It is important to understand that as long as the Government Accounting Standards Advisory Board does not correct this error in the standards for public sector accounting and reporting for mineral wealth, politicians and voters will advocate increasing extraction. This will lead to every bit of mineral being extracted if there are no moral or legal safeguards against such wanton loot. It is essential that as a nation we change our paradigm (https://bit.ly/2LIEJNd) to understand minerals as a “shared inheritance”, not a source of “windfall revenue”.
How to manage it
Since minerals are a shared inheritance held in trust for the people and future generations, our foremost duty is to maintain the value of our children’s inheritance by avoiding theft, loss, waste or consumption. Leaving the minerals undisturbed fulfils our duty.
Therefore, if we extract and sell our mineral wealth, the explicit objective must be to achieve zero loss in value; the state as trustee must capture the full economic rent (sale price minus cost of extraction, cost including reasonable profit for extractor). Any loss is a loss to all of us and our future generations, and makes some rich; that is patently unfair. India’s National Mineral Policy 2019 says: “State Governments will endeavour to ensure that the full value of the extracted minerals is received by the State.”
Like Norway, the entire mineral sale proceeds must be saved in a Future Generations Fund. The Future Generations Fund could be passively invested through the National Pension Scheme framework.
Setting a global judicial precedent, in 2014 the Supreme Court ordered the creation of a Goa Iron Ore Permanent Fund, which already has a corpus of around ₹500 crore — Goa Foundation vs UOI & Ors., WP (civil) 435 of 2012, judgment on April 21, 2014 (https://bit.ly/2Kts4gA).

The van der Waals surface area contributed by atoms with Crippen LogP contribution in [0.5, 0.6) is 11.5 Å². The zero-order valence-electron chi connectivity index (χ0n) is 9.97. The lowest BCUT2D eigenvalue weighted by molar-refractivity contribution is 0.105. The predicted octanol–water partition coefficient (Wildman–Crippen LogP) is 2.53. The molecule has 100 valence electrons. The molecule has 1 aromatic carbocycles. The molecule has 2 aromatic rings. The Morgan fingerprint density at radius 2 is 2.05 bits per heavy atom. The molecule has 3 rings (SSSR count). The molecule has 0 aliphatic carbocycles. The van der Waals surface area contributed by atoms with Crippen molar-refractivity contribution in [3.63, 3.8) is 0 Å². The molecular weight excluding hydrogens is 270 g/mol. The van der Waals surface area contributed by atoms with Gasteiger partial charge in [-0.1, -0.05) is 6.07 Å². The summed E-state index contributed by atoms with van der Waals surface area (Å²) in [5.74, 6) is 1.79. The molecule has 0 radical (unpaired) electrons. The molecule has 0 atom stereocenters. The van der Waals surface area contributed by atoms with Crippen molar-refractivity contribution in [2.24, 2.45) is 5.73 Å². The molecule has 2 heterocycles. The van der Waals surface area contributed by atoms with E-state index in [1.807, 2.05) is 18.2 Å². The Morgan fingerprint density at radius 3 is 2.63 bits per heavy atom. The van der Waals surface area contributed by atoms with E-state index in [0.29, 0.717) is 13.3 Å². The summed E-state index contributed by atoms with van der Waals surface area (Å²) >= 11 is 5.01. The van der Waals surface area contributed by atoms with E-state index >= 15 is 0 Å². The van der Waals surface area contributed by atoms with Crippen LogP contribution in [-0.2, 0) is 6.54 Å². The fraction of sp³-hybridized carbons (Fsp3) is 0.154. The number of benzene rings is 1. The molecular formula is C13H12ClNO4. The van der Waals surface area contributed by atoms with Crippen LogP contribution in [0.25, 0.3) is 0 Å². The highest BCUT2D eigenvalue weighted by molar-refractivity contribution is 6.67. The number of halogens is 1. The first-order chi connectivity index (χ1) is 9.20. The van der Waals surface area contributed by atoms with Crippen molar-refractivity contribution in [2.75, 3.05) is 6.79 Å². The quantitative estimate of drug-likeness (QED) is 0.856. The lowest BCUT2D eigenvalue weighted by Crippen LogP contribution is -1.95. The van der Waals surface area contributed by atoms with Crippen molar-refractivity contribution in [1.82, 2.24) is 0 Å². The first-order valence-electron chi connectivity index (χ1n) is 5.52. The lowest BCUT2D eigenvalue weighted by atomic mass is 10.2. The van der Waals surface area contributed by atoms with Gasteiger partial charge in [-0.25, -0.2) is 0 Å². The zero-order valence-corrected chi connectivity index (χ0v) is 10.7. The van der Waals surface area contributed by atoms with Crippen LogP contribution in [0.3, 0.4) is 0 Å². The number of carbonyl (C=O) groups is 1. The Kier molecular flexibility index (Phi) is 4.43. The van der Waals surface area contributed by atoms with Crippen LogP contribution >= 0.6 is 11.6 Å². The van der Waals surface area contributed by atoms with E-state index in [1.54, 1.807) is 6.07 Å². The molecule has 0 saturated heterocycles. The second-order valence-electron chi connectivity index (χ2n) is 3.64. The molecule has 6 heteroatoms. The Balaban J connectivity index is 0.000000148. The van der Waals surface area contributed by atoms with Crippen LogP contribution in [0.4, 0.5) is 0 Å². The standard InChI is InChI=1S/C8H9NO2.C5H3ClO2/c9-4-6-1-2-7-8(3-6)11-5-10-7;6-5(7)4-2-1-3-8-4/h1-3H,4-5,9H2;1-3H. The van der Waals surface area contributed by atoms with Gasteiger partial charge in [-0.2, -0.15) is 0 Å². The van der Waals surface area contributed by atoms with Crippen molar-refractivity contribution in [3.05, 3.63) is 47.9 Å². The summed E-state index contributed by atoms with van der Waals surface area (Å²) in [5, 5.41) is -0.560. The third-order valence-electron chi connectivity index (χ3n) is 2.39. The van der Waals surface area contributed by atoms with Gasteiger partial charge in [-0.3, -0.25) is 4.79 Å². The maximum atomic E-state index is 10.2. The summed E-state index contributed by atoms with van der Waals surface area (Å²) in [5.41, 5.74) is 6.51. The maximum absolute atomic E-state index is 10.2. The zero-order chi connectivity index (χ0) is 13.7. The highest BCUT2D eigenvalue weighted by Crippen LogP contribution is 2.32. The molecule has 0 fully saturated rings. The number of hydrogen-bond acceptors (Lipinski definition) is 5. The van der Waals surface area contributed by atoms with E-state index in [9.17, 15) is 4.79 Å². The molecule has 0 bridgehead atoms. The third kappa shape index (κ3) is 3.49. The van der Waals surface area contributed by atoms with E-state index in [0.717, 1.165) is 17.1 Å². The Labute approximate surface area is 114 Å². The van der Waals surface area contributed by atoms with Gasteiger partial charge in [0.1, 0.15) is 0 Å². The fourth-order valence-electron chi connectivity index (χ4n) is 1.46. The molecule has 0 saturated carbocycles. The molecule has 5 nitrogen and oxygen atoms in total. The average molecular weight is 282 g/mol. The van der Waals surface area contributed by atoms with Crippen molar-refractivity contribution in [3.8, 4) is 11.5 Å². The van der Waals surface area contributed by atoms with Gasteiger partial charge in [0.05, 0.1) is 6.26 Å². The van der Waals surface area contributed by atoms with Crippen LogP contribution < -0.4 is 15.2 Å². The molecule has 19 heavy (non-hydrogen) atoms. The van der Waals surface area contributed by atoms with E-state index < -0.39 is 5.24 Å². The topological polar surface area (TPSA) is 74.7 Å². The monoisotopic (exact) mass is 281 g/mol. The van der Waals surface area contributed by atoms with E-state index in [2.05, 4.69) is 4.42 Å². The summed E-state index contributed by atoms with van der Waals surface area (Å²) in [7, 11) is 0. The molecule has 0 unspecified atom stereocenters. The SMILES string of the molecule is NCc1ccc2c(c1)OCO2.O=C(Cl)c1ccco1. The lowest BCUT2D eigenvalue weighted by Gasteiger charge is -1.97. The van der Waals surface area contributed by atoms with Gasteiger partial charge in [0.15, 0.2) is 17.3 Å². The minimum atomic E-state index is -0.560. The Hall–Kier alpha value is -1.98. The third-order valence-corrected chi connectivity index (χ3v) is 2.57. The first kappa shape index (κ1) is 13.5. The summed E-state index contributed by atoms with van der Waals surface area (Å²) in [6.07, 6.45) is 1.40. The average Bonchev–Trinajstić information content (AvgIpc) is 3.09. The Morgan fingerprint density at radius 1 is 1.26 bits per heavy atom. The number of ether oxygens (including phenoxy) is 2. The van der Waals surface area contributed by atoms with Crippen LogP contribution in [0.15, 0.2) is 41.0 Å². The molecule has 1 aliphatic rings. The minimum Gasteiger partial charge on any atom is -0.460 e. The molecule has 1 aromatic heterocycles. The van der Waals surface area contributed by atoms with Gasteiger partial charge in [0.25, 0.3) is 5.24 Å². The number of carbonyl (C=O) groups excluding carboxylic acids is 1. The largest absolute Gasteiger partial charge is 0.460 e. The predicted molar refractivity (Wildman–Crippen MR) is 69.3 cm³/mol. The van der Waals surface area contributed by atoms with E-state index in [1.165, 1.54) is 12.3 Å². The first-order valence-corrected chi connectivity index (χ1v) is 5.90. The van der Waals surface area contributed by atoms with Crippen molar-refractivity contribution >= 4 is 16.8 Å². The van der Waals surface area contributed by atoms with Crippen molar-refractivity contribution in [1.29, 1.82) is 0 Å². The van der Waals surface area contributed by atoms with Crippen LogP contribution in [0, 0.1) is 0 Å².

The real income of a fund of this nature may be distributed only as a citizens’ dividend, equally to all as owners. Future generations would benefit from the dividend in their turn.
On fair mining
For the Indian economy this is sustainable — capital has been maintained; the savings rate would rise, making available more long-term domestic capital; it diversifies risk while likely improving returns — it is nearly impossible to outperform the market rate of return; the dividend is in effect a Universal Basic Income; lower inequality leads to higher economic performance, and as budgets no longer have easy mining money, public investment, and tax administration will become more effective and efficient. This is a six-fold economic boost.
These principles of fair mining are fully constitutional, promoting justice, liberty, equality, and fraternity. They are moral, ethical, fair, right and sustainable. The reduction in losses would limit corruption, crony capitalism and growing inequality. They fulfil our duties to our future generations. Let us be the generation that changes the course of history for the better, not the one that consumed the planet.
Rahul Basu is the Research Director at the Goa Foundation and a member of ‘The Future We Need’, a global movement to make intergenerational equity foundational for civilisation beginning with minerals